Jesper Doub, Facebook’s director of partnership, EMEA, speaking at European Community News Summit
Collaboration may not be the silver bullet for all the problems the journalism industry is facing today — but it is a good start.
This, at least, this was the idea behind the European Community News Summit, a gathering of some 100 community news industry leaders in Amsterdam organised by European Journalism Centre, International Journalism Festival, Facebook, and Reuters Institute for the Study of Journalism (RISJ) last month.
The organisers added a few workshops on design thinking into the agenda to equip the participants with unorthodox problem-solving skills and help them on the path to journalism soul-searching.
"I hope to see a diverse set of people we haven't met before working on their challenges together," said Jesper Doub, Facebook’s director of partnership, EMEA, whom Journalism.co.uk caught up with just before the summit started.
As far as Facebook is concerned, the focus was on showing the delegates that collaboration can achieve a lot quickly, considering how huge projects can take months to even set up the first meeting.
The idea was that in a protected environment, people can open up about challenges facing them and then start working towards solutions. Delegates would then leave the conference with an action plan to take into their organisations and then assess the progress when they reconvene at the International Journalism Festival in Perugia next year.
Doub agreed that one of the biggest challenges the industry is going through is monetisation.
"We see layoffs, we see closures of newspapers, especially in the local areas, which is the major problem when you look at the tangible indicators."
But behind that, there are bigger challenges. Journalism is at risk because it is increasingly disconnected from society. Audiences mistrust journalists, especially the younger generation, and see the press as part of the establishment rather the fourth estate that holds the powerful to account.
Very few news organisations have solved this reputation problem. The journalism industry has to find a new way to address the audience in a meaningful way.
In the UK, Facebook worked with the RISJ over the past few years and they discovered that some 119 communities were not covered by any local paper or radio station at all, sometimes for decades.
Doub added that the Facebook Community News Project, launched a year ago in collaboration with the National Council for the Training of Journalists, aims to inspire regional newsrooms to do their work differently, re-engage local audiences and help communities to look at journalism in a new way.
"We have a responsibility to try and help, to bring new contacts, ideas, concepts and players [together]," he said.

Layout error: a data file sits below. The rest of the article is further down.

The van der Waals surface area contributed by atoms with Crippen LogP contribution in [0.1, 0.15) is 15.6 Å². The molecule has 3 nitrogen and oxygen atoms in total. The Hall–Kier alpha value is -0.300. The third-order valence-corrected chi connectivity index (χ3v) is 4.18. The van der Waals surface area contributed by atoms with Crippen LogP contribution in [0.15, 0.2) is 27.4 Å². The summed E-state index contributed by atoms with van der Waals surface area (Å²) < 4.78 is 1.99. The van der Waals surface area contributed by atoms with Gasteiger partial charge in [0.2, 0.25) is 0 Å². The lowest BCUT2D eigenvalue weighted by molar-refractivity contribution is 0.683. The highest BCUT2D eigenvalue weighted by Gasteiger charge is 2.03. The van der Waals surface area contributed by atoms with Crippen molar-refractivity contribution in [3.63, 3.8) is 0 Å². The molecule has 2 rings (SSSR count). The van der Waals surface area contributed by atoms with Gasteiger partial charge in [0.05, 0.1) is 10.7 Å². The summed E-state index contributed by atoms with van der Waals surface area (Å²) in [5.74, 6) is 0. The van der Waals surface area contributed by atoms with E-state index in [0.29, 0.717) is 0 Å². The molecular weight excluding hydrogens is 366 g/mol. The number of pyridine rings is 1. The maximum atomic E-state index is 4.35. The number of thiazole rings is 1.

"I have been working in the industry for 20 years and I've seen that journalists have become very comfortable with the idea that they are the ones who explain the world.”
Many news organisations have, however, moved from reporting the facts to opinions. This led people to feel that the media tries to dictate an opinion rather than reporting the truth, and in the process, losing the audiences' trust.
Another part of the problem is misinformation. When audiences feel misled, they may simply stop trusting anything that is published. This is why Doub said Facebook is keen to fight mis- and disinformation on its platform.
The company has invested heavily in third-party fact-checkers to reduce or remove misleading content that can cause harm. In addition to fighting misinformation, the social network also tries to elevate trustworthy and legitimate content.
A month ago, it started the Facebook News pilot project in the US which is only visible to a couple of hundred thousand people for now.
To assure only legitimate reporting appears in the feed, it put in place a vetting process based on a 'news page index' where publishers register their websites and have to answer a series of questions. These range from 'Do you have correction standards?’ to 'What happens when your publication makes an error?'.
Facebook also asks about newsroom ethics standards and examines whether the publisher is in the business of professional journalism. Only if publishers tick all these boxes will they be allowed to appear in Facebook News.
"What we hope is that this will help reduce misinformation and help audiences regain trust in quality reporting. They may still not like the stories or opinions they see on the news feed, but at least they can be sure these pieces of journalism come from a legitimate newsroom."
Doub added that Facebook also strives to introduce as much diversity as possible and it does not allow any advertorials or commercial content packaged as reporting to appear on the news page.
These efforts, however, may still not be enough to appease Facebook’s harshest critics who call for the platform to accept more responsibility for the content it publishes.
"We are in favour of regulation," confirmed Doub, acknowledging that society and individuals are impacted by the complexity of these problems.
Governments or other professional bodies should come up with regulation and decide how these issues should be dealt with, he suggested, stressing that Facebook is willing to comply.
"We would be much more comfortable with [compliance] because we are aware that we are a private company and we should not be in the position to make major decisions that are so influential for society.
“I'm excited to see people from all around Europe to come together and try to find solutions together. A decade ago, people from competing brands would not sit around a table and talk about common challenges they are facing.
"I'm excited about collaboration because I don't believe a single individual or a company can solve journalism problems on their own."
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